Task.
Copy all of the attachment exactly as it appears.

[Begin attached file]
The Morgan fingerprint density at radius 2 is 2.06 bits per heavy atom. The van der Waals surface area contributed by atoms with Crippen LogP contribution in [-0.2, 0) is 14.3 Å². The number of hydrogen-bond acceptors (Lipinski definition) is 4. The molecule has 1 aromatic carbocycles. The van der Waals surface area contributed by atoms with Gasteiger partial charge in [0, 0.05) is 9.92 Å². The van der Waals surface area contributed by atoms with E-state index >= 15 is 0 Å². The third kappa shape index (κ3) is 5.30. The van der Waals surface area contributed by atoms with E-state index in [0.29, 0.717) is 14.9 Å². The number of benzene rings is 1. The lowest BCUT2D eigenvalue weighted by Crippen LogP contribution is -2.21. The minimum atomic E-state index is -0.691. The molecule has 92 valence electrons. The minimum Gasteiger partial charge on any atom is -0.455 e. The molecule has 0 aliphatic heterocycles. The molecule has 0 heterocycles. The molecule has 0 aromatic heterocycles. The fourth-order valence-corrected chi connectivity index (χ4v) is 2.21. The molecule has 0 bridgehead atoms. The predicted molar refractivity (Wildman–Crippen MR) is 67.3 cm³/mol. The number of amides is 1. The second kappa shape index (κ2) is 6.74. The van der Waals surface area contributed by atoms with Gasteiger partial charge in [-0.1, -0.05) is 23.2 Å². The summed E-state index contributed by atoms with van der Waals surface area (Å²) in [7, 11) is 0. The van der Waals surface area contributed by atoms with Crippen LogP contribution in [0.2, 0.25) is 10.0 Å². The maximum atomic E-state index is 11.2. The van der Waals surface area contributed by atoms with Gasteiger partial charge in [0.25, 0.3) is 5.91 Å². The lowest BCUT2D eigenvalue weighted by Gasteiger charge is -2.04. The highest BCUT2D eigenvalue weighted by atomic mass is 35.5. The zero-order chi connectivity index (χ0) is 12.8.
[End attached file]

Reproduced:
The Morgan fingerprint density at radius 2 is 2.06 bits per heavy atom. The van der Waals surface area contributed by atoms with Crippen LogP contribution in [-0.2, 0) is 14.3 Å². The number of hydrogen-bond acceptors (Lipinski definition) is 4. The molecule has 1 aromatic carbocycles. The van der Waals surface area contributed by atoms with Gasteiger partial charge in [0, 0.05) is 9.92 Å². The van der Waals surface area contributed by atoms with E-state index >= 15 is 0 Å². The third kappa shape index (κ3) is 5.30. The van der Waals surface area contributed by atoms with E-state index in [0.29, 0.717) is 14.9 Å². The number of benzene rings is 1. The lowest BCUT2D eigenvalue weighted by Crippen LogP contribution is -2.21. The minimum atomic E-state index is -0.691. The molecule has 92 valence electrons. The minimum Gasteiger partial charge on any atom is -0.455 e. The molecule has 0 aliphatic heterocycles. The molecule has 0 heterocycles. The molecule has 0 aromatic heterocycles. The fourth-order valence-corrected chi connectivity index (χ4v) is 2.21. The molecule has 0 bridgehead atoms. The predicted molar refractivity (Wildman–Crippen MR) is 67.3 cm³/mol. The number of amides is 1. The second kappa shape index (κ2) is 6.74. The van der Waals surface area contributed by atoms with Gasteiger partial charge in [-0.1, -0.05) is 23.2 Å². The summed E-state index contributed by atoms with van der Waals surface area (Å²) in [7, 11) is 0. The van der Waals surface area contributed by atoms with Crippen LogP contribution in [0.2, 0.25) is 10.0 Å². The maximum atomic E-state index is 11.2. The van der Waals surface area contributed by atoms with Gasteiger partial charge in [0.25, 0.3) is 5.91 Å². The lowest BCUT2D eigenvalue weighted by Gasteiger charge is -2.04. The highest BCUT2D eigenvalue weighted by atomic mass is 35.5. The zero-order chi connectivity index (χ0) is 12.8.